Release Date: September 15th, 2006 by Regent Releasing/Here! Films.
The Cast: Joshua Jackson, Donald Sutherland, Louise Fletcher, Juliette Lewis, Steven Pasquale, Zack Ward and Timm Sharp, Mark Andrada, Krista Bridges, John Kapelos, Tatum Knight, Tyler Labine.
Directed by James C.E. Burke.
BASIC PREMISE: After the death of his father, Duncan (Jackson) takes care of his grandfather, Ronald (Sutherland), while flirting with Kate (Lewis), Donald’s home nurse.
ENTERTAINMENT VALUE: Aurora Borealis boasts an outstanding performance by Donald Sutherland. He perfectly nails his role as Ronald, a sick elderly man whose wife (Fletcher) gets fed up with his stubbornness. So, his grandson, Duncan, spends time with him and meets his beautiful nurse, Kate, played by the radiant Juliette Lewis. What makes this so engaging is that it’s a character driven film with interesting, believable and complex characters. Each character is likeable in his/her own way—there are no real bad guys here. From the start, Duncan and Kate seem made for each other since they’re both lonely and single in this small Minnesota town. But, gradually, they drift apart because Duncan refuses to let go of being physically close to his family, which he depends on. This dependence threatens their relationship, though. Director James C.E. Burke shows skill with exquisite cinematography, such as a simply beautiful scene where Duncan and Kate cuddle in the backseat of a car with the point of view from the outside as snow gradually builds up on the car window. The smart, well-written script by Brent Boyd allows for plenty of romantic chemistry. Boyd lets every scenes flow naturally and smoothly. Forgivably, A few slow-paced scenes drag a bit and when the plot gets more dramatic, it feels somewhat contrived and clichéd, especially in the predictable third act.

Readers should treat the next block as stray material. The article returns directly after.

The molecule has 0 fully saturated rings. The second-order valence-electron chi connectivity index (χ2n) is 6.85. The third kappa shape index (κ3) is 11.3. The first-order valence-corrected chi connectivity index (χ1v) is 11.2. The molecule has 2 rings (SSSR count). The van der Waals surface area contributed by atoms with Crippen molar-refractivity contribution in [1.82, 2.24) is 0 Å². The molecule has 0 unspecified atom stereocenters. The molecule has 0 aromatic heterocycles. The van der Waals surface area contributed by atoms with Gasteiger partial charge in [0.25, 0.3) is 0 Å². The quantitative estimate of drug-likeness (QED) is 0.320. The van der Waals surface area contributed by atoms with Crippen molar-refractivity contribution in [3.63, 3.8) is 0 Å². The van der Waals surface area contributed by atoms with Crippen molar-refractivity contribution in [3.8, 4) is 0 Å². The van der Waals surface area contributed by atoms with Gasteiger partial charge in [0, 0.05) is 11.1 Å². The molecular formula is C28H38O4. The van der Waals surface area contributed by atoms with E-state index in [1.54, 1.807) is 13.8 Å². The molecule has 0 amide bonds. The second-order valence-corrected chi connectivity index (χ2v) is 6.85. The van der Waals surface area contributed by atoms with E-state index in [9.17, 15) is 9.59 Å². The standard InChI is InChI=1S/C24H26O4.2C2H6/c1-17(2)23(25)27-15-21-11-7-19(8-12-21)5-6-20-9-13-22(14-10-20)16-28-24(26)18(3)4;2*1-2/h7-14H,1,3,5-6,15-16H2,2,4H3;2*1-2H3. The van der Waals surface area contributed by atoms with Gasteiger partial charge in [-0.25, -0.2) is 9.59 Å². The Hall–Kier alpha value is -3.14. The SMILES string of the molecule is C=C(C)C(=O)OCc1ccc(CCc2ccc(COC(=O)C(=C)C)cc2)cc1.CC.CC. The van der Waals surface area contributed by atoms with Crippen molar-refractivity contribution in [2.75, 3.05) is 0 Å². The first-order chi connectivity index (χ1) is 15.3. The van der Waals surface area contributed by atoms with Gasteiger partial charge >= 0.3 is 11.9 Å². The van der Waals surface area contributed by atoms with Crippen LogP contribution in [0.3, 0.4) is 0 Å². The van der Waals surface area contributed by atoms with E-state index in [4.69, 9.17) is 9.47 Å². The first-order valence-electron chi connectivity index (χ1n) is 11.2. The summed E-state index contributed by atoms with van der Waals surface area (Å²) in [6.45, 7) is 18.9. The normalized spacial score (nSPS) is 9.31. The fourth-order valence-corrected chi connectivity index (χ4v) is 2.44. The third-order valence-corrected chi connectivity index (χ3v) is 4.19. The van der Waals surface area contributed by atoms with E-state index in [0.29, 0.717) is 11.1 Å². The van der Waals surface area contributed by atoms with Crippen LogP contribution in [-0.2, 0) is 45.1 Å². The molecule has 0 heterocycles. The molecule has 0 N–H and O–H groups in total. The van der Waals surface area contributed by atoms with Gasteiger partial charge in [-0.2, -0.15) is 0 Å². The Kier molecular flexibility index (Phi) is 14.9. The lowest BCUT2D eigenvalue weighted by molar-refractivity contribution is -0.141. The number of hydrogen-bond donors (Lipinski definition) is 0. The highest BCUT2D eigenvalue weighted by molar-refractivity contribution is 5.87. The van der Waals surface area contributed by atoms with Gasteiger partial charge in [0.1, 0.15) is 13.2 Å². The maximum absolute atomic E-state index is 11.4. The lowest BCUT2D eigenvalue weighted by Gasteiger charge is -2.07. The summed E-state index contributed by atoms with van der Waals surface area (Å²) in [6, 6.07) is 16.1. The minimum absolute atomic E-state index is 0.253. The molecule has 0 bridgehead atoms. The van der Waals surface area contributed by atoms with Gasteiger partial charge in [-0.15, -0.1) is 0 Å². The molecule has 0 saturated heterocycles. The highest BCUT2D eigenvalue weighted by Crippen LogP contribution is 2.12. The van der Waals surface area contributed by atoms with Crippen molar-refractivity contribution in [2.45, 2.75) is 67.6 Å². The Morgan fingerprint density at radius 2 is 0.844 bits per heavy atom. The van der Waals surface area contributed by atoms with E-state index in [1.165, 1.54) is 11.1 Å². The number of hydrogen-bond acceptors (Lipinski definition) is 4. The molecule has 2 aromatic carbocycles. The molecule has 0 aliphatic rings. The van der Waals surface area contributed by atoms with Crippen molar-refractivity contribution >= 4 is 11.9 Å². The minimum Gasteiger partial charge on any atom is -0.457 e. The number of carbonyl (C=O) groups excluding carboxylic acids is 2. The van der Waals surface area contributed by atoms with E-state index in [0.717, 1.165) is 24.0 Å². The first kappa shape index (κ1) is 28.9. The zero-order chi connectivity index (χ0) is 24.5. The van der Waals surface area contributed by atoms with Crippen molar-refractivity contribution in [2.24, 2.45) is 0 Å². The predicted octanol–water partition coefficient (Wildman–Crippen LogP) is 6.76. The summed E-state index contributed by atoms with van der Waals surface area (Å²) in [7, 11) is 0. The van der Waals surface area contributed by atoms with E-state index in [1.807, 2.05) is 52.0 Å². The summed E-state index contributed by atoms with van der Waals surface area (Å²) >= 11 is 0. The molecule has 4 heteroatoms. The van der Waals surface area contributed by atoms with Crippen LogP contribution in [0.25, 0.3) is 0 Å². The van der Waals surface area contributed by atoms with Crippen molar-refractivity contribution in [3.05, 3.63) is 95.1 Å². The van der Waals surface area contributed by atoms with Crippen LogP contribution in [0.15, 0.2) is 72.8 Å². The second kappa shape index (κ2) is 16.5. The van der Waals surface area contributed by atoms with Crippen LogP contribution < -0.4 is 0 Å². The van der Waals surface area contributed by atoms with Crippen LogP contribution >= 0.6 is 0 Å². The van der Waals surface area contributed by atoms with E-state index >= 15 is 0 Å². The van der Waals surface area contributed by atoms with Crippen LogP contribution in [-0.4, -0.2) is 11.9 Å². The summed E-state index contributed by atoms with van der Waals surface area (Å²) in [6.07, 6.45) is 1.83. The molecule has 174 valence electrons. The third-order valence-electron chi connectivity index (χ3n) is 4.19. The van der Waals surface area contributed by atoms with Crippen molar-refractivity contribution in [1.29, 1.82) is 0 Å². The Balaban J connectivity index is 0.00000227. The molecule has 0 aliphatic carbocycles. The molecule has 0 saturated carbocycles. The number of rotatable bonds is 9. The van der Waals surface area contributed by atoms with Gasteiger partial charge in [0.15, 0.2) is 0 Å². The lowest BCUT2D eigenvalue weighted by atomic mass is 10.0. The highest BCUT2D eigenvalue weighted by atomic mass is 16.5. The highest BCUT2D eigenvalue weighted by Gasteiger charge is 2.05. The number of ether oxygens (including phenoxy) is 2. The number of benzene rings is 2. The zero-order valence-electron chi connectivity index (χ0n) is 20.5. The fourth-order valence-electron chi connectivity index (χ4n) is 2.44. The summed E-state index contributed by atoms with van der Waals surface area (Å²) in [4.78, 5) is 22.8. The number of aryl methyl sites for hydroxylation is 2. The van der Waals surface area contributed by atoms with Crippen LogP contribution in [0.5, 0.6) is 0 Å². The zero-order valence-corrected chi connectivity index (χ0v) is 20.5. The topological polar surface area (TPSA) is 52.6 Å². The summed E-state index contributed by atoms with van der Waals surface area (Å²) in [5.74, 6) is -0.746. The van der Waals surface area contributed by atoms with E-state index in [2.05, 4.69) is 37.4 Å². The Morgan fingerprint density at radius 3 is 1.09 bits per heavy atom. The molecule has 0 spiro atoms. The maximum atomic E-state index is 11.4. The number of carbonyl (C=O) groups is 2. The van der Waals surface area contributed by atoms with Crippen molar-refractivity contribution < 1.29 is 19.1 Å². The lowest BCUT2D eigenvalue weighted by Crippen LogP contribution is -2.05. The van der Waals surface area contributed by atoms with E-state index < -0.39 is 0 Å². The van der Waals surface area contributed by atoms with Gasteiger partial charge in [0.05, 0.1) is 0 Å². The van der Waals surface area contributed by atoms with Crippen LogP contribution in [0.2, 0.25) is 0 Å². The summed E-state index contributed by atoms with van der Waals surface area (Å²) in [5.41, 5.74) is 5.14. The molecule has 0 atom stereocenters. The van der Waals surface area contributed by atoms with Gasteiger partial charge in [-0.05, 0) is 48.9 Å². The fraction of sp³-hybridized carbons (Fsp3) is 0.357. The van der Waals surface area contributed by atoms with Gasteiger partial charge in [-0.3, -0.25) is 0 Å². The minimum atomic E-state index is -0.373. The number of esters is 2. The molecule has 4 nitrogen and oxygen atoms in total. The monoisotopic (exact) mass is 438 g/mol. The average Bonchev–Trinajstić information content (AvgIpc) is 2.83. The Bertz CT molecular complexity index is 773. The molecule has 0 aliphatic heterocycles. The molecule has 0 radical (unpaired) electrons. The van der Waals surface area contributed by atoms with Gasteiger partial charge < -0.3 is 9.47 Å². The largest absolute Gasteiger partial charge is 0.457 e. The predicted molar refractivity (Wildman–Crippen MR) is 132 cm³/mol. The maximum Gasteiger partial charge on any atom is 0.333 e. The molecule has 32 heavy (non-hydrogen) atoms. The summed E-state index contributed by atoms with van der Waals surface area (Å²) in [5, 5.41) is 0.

SPIRITUAL VALUE: The scenes between Duncan and Ronald as well as Duncan and Kate are full of tender, heartfelt moments. Throughout the film, Ronald and Kate help Duncan to grow up which, in practical terms, means that he must become independent and find a purpose to his life. His journey from an adult to a “grown-up” isn’t easy for him, but it’s an important step that he must take in order to avoid a mid-life crisis. Kate is like an angel, which is quite an uplifting observation.
INSULT TO YOUR INTELLIGENCE: Occasionally drags with some contrivances.
NUMBER OF TIMES I CHECKED MY WATCH: 2
IN A NUTSHELL: Heartfelt with exquisite cinematography. A few scenes drag and seem a bit contrived, but it’s more than compensated by superb performances by Juliette Lewis and Donald Sutherland.
RECOMMENDED WAY TO WATCH: Movie Theater (1st Run)
The "A" Menu